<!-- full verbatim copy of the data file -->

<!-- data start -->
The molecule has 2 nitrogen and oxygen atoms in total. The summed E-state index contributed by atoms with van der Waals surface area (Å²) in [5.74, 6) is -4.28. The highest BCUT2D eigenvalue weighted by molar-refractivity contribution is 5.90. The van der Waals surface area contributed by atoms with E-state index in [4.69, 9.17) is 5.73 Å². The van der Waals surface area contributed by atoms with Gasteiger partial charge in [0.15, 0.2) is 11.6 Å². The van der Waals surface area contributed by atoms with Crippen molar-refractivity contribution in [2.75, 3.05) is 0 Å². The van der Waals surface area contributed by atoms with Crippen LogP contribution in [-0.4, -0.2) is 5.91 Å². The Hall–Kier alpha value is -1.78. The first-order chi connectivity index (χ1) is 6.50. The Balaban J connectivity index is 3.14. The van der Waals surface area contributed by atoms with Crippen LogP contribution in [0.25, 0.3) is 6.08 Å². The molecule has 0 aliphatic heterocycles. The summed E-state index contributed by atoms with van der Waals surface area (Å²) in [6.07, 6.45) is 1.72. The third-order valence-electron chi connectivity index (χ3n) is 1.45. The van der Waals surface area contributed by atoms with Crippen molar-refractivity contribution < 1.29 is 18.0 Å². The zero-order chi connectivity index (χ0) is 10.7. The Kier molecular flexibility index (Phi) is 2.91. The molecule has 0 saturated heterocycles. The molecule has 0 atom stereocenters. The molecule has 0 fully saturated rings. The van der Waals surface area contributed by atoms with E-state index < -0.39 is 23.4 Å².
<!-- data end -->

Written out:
The molecule has 2 nitrogen and oxygen atoms in total. The summed E-state index contributed by atoms with van der Waals surface area (Å²) in [5.74, 6) is -4.28. The highest BCUT2D eigenvalue weighted by molar-refractivity contribution is 5.90. The van der Waals surface area contributed by atoms with E-state index in [4.69, 9.17) is 5.73 Å². The van der Waals surface area contributed by atoms with Gasteiger partial charge in [0.15, 0.2) is 11.6 Å². The van der Waals surface area contributed by atoms with Crippen molar-refractivity contribution in [2.75, 3.05) is 0 Å². The van der Waals surface area contributed by atoms with Crippen LogP contribution in [-0.4, -0.2) is 5.91 Å². The Hall–Kier alpha value is -1.78. The first-order chi connectivity index (χ1) is 6.50. The Balaban J connectivity index is 3.14. The van der Waals surface area contributed by atoms with Crippen LogP contribution in [0.25, 0.3) is 6.08 Å². The molecule has 0 aliphatic heterocycles. The summed E-state index contributed by atoms with van der Waals surface area (Å²) in [6.07, 6.45) is 1.72. The third-order valence-electron chi connectivity index (χ3n) is 1.45. The van der Waals surface area contributed by atoms with Crippen molar-refractivity contribution < 1.29 is 18.0 Å². The zero-order chi connectivity index (χ0) is 10.7. The Kier molecular flexibility index (Phi) is 2.91. The molecule has 0 saturated heterocycles. The molecule has 0 atom stereocenters. The molecule has 0 fully saturated rings. The van der Waals surface area contributed by atoms with E-state index < -0.39 is 23.4 Å².